Fugitives granted asylum in Germany say they faced ‘unfair trial’ and call on international community to oppose Hong Kong’s extradition bill
- Ray Wong and Alan Li, who skipped bail in 2017 while awaiting trial on charges related to Mong Kok riot, granted refugee protection status last year
- Pair appeared at a seminar organised by German Green Party commemorating the 30th anniversary of the Tiananmen Square crackdown
Two Hong Kong fugitives granted refugee protection status in Germany say they decided to flee because they faced an “unfair” trial, arguing they had a responsibility to draw international attention to the erosion of freedom in their hometown.
Ray Wong Toi-yeung and Alan Li Tung-sing, who skipped bail in 2017 to avoid facing trial on charges related to the Mong Kok riot the previous year, made their first public appearance on Tuesday since news of their status came to light last month.
Wong said the pair left Hong Kong thinking the charges would be stacked against them in their trial.
“I thought the trial would be unfair, because the government had launched charges against us under the Public Order Ordinance, which was criticised by the United Nations Human Rights Council and [former Hong Kong governor] Chris Patten,” Wong said.
“Since we thought we would not have a fair trial, we had good reason to leave.”
He also said the use of charges under the ordinance might lead to excessive restrictions on the right to participate in public gatherings.
“For me personally, I will never be able to go back to Hong Kong.”
The bill, if passed, would allow the transfer of fugitives to any jurisdiction the city lacks an extradition treaty with, including mainland China. Critics have expressed concern over the lack of human rights safeguards and fair trials on the mainland.
Wong and Li, members of the separatist group Hong Kong Indigenous, said they no longer advocated breaking away from China as they thought the biggest issue for the city now was how to regain and safeguard the freedoms it once had.
Wong also said the group originally intended to have Edward Leung Tin-kei, the poster boy of the pro-independence movement, skip bail, and he himself would stay in Hong Kong.
“But Edward changed his mind and decided to face trial in Hong Kong; that’s when I started to think about fleeing,” Wong said.
Leung was eventually jailed for six years for rioting.
Responding to criticism at home for jumping bail, Wong said the trial was not a fair one in the first place.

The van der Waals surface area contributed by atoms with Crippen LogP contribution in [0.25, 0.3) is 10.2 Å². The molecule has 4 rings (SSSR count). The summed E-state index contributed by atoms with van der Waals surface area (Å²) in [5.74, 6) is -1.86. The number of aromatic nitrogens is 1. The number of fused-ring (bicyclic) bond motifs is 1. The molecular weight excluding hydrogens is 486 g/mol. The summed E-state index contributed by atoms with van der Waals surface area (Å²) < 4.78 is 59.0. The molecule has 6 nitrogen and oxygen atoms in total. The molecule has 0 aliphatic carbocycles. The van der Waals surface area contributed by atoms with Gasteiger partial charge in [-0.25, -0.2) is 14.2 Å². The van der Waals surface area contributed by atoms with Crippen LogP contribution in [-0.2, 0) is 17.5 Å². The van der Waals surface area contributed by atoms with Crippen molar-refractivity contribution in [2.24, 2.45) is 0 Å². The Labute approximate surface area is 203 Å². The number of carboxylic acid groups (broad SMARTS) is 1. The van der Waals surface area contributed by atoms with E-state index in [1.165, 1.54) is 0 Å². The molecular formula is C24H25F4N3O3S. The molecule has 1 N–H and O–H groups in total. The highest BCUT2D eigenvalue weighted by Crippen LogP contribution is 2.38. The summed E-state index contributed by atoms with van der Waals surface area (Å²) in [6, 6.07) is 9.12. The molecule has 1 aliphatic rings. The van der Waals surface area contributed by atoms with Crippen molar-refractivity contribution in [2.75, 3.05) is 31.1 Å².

“Someone has to spread the message and draw international attention to what’s happening to Hong Kong,” he said, adding it was not an easy decision to leave.
“The two of us may not be able to go back to Hong Kong, to the city where we grew up, where our family and friends are. I had a breakdown one time, thinking there’s a chance I may never be able to go back.”
In a written reply to the Post on Wednesday, Hong Kong’s Security Bureau said it would not comment on Wong’s allegations about an unfair trial as judicial proceedings had not ended.
“The Department of Justice has all along upheld its constitutional duty … in handling all prosecution work in an impartial and professional manner, free from any interference,” the statement said.
“The [department] makes all prosecutorial decisions fairly and impartially … after careful and comprehensive consideration of the applicable law and the relevant evidence.
“In every criminal prosecution in Hong Kong, defendants face a fair and open trial and have access to legal representation.”
It added that “if a defendant is convicted after trial and sentenced, there is a sound appeal mechanism for him to appeal against his conviction and/or sentence.”
Wong and Li also revealed they were told Beijing had tried to intervene in their asylum application in Germany.
Documents obtained by their lawyers, which included email exchanges between Germany’s Federal Office for Migration and Refugees and the local authorities of Goettingen, showed China contacted Germany in 2018 to demand the asylum applications for the two be denied, Wong said.
“So I believe both the Chinese and Hong Kong government were aware of our applications by June 2018,” he said.
The pair said that learning German would now be their priority, and that for democratic development in Hong Kong to move forward the support of the international community was vital.
“There are many people here who are not aware of the political situation in Hong Kong. Many know about what’s happening in Tibet, Xinjiang, or even Taiwan. I would like to spread the message that Hong Kong is also facing a critical situation,” Wong said.
Additional reporting by Su Xinqi and Sum Lok-kei